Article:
Seleccionar página

WEST CHESTER (April 16, 2020) – State Senator Andy Dinniman today called on fellow lawmakers to put politics aside and all levels of government to work together in the ongoing response to the unprecedented COVID-19 public health crisis.

Dinniman’s comments came following a lengthy debate over important legislation, including Senate Bill 613, which calls for reopening businesses and lifting some of the health restrictions imposed by the governor at the onset of the outbreak.

Senate Bill 613 requires the governor to immediately plan to allow businesses to reopen provided that they conform with the Centers for Disease Control and Federal Cybersecurity and Infrastructure Security Agency’s guidance. Those guidelines would replace the governor’s list of life-sustaining business.

The legislation passed the House and Senate along party lines. It now goes to the governor whose administration has expressed strong opposition. Secretary of Health Dr. Rachel Levine wrote that “reopening a significant amount of businesses would be reckless and irresponsible.”

Today, Dinniman released the following statement:

“Today’s Senate session was like a choreographed dance. Before it began, everyone knew how it would turn out. The Republicans rejected the Democrats’ omnibus amendment. The bill passed along party lines. The governor will likely veto it and the majority lacks the votes to override the veto.

Now, are at a crucial moment in time. It is time to take a good look at ourselves as a people. First, let’s reflect on our response to September 11, 2001 – nearly 20 years ago when we came together and united as a people in the wake of an unprecedented terrorist attack. The current COVID-19 public health crisis is just as, if not more, impactful than the 9/11 attacks. And it calls on us to come together and unite just as, if not more, strongly than we did then.

Ultimately, our response isn’t only being hindered by the political partisanship – we’re being held back by disputes and conflicts between levels of government.

For instance, there is no question that we need to rapidly deploy more widespread testing and contact tracing. In absence of a vaccine or cure, these are our best medical tools to combat this virus.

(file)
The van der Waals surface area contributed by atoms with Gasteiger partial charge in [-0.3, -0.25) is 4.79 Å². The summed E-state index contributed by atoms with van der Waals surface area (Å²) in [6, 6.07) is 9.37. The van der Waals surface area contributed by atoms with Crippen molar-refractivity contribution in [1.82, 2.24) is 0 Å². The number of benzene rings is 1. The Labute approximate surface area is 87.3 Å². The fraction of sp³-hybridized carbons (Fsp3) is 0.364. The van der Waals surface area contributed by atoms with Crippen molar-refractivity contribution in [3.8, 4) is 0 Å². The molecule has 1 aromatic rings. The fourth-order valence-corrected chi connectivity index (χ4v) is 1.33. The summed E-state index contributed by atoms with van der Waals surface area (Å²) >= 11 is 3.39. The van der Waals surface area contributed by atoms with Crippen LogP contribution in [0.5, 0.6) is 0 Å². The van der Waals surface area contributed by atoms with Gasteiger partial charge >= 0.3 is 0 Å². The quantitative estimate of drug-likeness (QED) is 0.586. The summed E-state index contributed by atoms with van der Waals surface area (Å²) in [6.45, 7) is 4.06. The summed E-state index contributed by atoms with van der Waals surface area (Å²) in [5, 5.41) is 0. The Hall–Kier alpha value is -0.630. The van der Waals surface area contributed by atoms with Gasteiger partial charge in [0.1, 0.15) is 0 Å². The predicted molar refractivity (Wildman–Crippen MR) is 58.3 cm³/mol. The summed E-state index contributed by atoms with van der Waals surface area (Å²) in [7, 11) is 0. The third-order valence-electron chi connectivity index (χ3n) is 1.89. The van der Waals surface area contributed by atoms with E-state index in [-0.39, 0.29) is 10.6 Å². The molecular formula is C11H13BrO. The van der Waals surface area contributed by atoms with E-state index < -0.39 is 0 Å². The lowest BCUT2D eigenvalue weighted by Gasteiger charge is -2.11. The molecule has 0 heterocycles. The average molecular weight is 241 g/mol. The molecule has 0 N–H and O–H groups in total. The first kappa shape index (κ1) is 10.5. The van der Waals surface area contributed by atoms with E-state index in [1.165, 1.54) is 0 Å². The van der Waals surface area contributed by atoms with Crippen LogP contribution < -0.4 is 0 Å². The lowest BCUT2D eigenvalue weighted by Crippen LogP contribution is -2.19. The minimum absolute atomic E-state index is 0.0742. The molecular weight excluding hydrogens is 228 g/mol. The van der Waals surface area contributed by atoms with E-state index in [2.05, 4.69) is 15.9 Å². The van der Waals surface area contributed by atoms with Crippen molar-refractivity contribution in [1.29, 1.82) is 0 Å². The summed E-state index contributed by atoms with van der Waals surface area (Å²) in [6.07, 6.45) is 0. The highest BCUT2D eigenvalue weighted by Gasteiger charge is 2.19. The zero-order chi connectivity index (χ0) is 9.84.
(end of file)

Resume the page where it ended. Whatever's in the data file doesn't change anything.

Chester County purchased thousands of point-of-contact blood serum tests for essential employees including those in senior care facilities, Chester County Prison, and emergency first responders. The Chester County Commissioners received approval from the Pennsylvania Department of Health to obtained and deploy these tests in late March. These tests detect the antibodies developed in response to the virus, which is crucial because not everyone displays symptoms. Test results are available in about 15 to 30 minutes. They are not meant to replace existing testing, but to supplement them where they’re not widely available and where results face long delays.

While the tests have been successfully utilized at senior care facilities and the prison in conjunction with high-level labs, the Pennsylvania Department of Health is now refusing to let the county use its lab to verify and confirm these tests. In an April 7 letter, the department indicated that its lab could not be used because the tests are not yet FDA approved. Meanwhile, the FDA has recently approved other serum tests.

As part of the omnibus amendment, we attempted to amend to Senate Bill 631 today, I include a measure to require the Pennsylvania Department of Health to support such testing efforts. Unfortunately, that amendment failed. So, here we have political disputes furthering bureaucratic disputes. Altogether, they’re holding up testing for our emergency first responders when we need it though

This is not meant to be a criticism of Dr. Levine, whom I greatly respect, but rather an observation that is indicative of the obstacles we must face head-on if we are to overcome this virus.

I do not doubt Chester County Commissioners, who are to be commended for their efforts, will work together with various partners to find a solution and get these tests to our emergency first responders.

The point is we can and must come together to overcome these challenges. If we do – if we put politics aside, listen to each other, and work together we can conquer coronavirus and become the greatest generation of the 21st century.”